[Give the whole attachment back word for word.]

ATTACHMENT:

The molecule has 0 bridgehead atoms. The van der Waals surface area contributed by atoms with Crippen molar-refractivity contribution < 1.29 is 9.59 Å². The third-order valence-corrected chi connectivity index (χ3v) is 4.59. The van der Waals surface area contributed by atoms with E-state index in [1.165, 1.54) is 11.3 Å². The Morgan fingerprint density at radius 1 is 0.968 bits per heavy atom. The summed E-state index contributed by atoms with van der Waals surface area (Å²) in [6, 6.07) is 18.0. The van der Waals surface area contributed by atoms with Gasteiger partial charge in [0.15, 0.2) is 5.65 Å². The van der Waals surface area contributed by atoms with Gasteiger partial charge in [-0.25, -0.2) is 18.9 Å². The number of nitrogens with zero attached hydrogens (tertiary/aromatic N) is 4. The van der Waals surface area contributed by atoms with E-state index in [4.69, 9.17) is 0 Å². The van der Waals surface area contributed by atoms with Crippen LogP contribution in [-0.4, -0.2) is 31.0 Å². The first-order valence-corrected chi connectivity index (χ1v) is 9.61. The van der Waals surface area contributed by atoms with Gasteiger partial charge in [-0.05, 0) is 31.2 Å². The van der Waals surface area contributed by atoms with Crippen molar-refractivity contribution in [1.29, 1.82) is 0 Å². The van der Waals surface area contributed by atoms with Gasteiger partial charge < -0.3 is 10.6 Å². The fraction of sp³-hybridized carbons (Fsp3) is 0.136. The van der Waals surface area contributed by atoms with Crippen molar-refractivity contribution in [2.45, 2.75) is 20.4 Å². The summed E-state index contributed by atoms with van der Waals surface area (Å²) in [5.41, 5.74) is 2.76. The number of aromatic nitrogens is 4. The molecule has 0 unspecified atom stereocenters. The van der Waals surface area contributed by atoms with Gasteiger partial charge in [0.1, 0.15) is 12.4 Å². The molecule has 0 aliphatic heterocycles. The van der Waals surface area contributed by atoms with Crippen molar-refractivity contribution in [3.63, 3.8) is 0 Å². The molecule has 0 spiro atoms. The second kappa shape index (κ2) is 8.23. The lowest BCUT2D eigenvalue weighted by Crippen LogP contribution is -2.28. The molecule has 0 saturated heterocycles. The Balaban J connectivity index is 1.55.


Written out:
The molecule has 0 bridgehead atoms. The van der Waals surface area contributed by atoms with Crippen molar-refractivity contribution < 1.29 is 9.59 Å². The third-order valence-corrected chi connectivity index (χ3v) is 4.59. The van der Waals surface area contributed by atoms with E-state index in [1.165, 1.54) is 11.3 Å². The Morgan fingerprint density at radius 1 is 0.968 bits per heavy atom. The summed E-state index contributed by atoms with van der Waals surface area (Å²) in [6, 6.07) is 18.0. The van der Waals surface area contributed by atoms with Gasteiger partial charge in [0.15, 0.2) is 5.65 Å². The van der Waals surface area contributed by atoms with Gasteiger partial charge in [-0.25, -0.2) is 18.9 Å². The number of nitrogens with zero attached hydrogens (tertiary/aromatic N) is 4. The van der Waals surface area contributed by atoms with E-state index in [4.69, 9.17) is 0 Å². The van der Waals surface area contributed by atoms with Crippen LogP contribution in [-0.4, -0.2) is 31.0 Å². The first-order valence-corrected chi connectivity index (χ1v) is 9.61. The van der Waals surface area contributed by atoms with Gasteiger partial charge in [-0.05, 0) is 31.2 Å². The van der Waals surface area contributed by atoms with Crippen molar-refractivity contribution in [1.29, 1.82) is 0 Å². The van der Waals surface area contributed by atoms with Gasteiger partial charge < -0.3 is 10.6 Å². The fraction of sp³-hybridized carbons (Fsp3) is 0.136. The van der Waals surface area contributed by atoms with Crippen molar-refractivity contribution in [2.45, 2.75) is 20.4 Å². The summed E-state index contributed by atoms with van der Waals surface area (Å²) in [5.41, 5.74) is 2.76. The number of aromatic nitrogens is 4. The molecule has 0 unspecified atom stereocenters. The van der Waals surface area contributed by atoms with Gasteiger partial charge in [0.1, 0.15) is 12.4 Å². The molecule has 0 aliphatic heterocycles. The van der Waals surface area contributed by atoms with Crippen molar-refractivity contribution in [3.63, 3.8) is 0 Å². The molecule has 0 spiro atoms. The second kappa shape index (κ2) is 8.23. The lowest BCUT2D eigenvalue weighted by Crippen LogP contribution is -2.28. The molecule has 0 saturated heterocycles. The Balaban J connectivity index is 1.55.